A comparative performance analysis of total prostate-specific antigen, percentage free prostate-specific antigen, prostate-specific antigen velocity and urinary prostate cancer gene 3 in the first, second and third repeat prostate biopsy

Auprich, M.; Augustin, H.; Budäus, L.; Kluth, L.; Mannweiler, S.; Shariat, S.F.; Fisch, M.; Graefen, M.; Pummer, K.; Chun, F.K.-H.

Bju International 109(11): 1627-1635

2012


ISSN/ISBN: 1464-410X
PMID: 21939492
DOI: 10.1111/j.1464-410x.2011.10584.x
Accession: 051106813

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Abstract
Study Type - Diagnosis (exploratory cohort) Level of Evidence 2b What's known on the subject? and What does the study add? Risk factor assessment in the repeat biopsy setting is affected by a decreasing diagnostic accuracy of each single risk factor (e.g. DRE, tPSA, %fPSA, complexed PSA, PSA density or PSAV] with increasing number of prostate biopsy sessions. PCA3 shows impressive diagnostic performance in the initial and early repeat biopsy settings. In a head-to-head comparison we demonstrate the concept that the number of previous repeat biopsy session strongly influences performance characteristics of biopsy risk factors, including PCA3. While the novel diagnostic marker would have avoided a considerable number of unnecessary biopsies in the first repeat biopsy scenario, its effects dissipated at second and ≥ third repeat biopsies. To compare the performance characteristics of prostate cancer risk factors such as total prostate-specific antigen (tPSA), percentage free PSA (%fPSA), PSA velocity (PSAV) and urinary prostate cancer gene 3 (PCA3) at first, second and ≥ third repeat biopsy session. Patients (n= 127) aged ≤70 years, with suspicious digital rectal examination (DRE) and/or persistently elevated age-specific total PSA levels (2.5-6.5 ng/mL) and/or suspicious prior histology (atypical small acinar proliferations [ASAPs]≥ two cores affected by high-grade prostatic intra-epithelial neoplasia [HGPIN]) undergoing either a first, second, or ≥ third repeat biopsy were investigated using a 12- or 24-core biopsy scheme. PSAV (≥ three values collected over ≥12 months) was calculated using the log-slope method. PCA3 scores were assessed using the Progensa assay®. After stratification according to the number of previous biopsies (first, second and ≥ third), calculation of specificity, positive and negative predictive values (PPV, NPV) and the proportion of avoided unnecessary repeat biopsies (PAB) compared with tPSA at fixed sensitivity thresholds (75, 85 and 95%) were performed. Finally, accuracy estimates (area under the curve [AUC]) were quantified for each repeat biopsy scenario. At repeat biopsy, overall prostate cancer (PCa) detection was 34.6%. At first repeat biopsy, PCA3 predicted PCa best (AUC = 0.80) and would have avoided 72.2% of repeat biopsies (75% sensitivity) compared with tPSA. At second repeat biopsy, %fPSA demonstrated the highest accuracy (AUC = 0.82) and would have avoided 66.7% of repeat biopsies (75% sensitivity) compared with tPSA. At ≥ third repeat biopsy, again %fPSA demonstrated the highest accuracy (AUC = 0.70) and would have avoided 45.0% of repeat biopsies (75% sensitivity) compared with tPSA. The main limitation of our study resides in its small sample size. The findings of the present study promote the concept that the number of previous repeat biopsy sessions strongly influences the performance characteristics of biopsy risk factors. Total PSA was no significant risk factor in the entire analysis. By contrast, %fPSA performed best at second and ≥ third repeat biopsy. PSAV's diagnostic potential was reserved to patients at second and ≥ third repeat biopsy. Finally, PCA3 demonstrated the highest diagnostic accuracy and potential to reduce unnecessary biopsies at first repeat biopsy. However, this advantage dissipated at second and ≥ third repeat biopsy.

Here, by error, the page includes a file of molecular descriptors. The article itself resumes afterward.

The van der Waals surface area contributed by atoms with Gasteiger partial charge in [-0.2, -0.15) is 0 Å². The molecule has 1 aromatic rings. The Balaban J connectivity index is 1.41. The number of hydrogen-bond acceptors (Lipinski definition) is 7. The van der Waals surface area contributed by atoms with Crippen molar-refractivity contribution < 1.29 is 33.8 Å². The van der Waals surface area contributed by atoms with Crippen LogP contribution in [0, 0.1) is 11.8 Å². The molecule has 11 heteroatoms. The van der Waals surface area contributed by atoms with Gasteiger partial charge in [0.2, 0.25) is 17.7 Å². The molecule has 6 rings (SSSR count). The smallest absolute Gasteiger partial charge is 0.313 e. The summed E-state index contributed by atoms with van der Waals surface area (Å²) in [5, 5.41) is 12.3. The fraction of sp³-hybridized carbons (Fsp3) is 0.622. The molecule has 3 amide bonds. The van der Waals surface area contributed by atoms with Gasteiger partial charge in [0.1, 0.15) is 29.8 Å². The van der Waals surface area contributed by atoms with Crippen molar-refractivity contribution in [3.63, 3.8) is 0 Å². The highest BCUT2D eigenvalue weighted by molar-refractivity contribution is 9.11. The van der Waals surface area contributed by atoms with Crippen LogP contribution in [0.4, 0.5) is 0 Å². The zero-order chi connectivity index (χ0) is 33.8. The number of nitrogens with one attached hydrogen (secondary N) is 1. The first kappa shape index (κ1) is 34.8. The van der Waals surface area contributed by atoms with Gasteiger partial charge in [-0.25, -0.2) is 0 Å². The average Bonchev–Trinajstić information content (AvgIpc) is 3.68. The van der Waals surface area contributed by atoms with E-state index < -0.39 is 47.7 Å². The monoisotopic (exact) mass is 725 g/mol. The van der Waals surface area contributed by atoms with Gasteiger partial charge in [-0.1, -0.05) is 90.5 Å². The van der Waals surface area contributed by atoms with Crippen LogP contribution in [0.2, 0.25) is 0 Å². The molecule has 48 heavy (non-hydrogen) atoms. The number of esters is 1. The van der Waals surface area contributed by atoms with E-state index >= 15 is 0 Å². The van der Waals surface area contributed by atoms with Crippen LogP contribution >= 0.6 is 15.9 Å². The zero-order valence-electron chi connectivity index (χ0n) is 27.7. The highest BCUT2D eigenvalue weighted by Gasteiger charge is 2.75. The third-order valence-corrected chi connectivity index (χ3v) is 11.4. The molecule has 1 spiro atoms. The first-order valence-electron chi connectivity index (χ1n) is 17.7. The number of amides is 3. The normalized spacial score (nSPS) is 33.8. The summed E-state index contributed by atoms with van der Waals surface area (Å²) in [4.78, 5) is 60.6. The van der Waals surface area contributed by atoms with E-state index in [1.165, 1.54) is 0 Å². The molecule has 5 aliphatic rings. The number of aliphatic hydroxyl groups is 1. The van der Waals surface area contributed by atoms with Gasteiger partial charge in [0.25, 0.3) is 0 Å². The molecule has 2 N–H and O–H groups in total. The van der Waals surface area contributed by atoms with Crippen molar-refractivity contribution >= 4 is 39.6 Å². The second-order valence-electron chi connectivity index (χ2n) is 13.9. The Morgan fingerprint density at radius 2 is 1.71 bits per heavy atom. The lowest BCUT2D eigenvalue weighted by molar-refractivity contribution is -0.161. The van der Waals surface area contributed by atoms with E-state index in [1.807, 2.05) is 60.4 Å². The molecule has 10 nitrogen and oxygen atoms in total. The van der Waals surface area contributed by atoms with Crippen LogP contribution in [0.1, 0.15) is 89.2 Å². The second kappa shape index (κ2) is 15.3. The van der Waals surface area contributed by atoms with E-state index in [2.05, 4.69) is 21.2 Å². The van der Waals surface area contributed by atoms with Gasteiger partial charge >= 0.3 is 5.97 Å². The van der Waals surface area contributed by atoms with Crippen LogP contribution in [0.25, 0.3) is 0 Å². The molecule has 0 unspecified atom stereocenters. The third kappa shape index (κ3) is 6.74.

A comparative performance analysis of total prostate-specific antigen, percentage free prostate-specific antigen, prostate-specific antigen velocity and urinary prostate cancer gene 3 in the first, second and third repeat prostate biopsy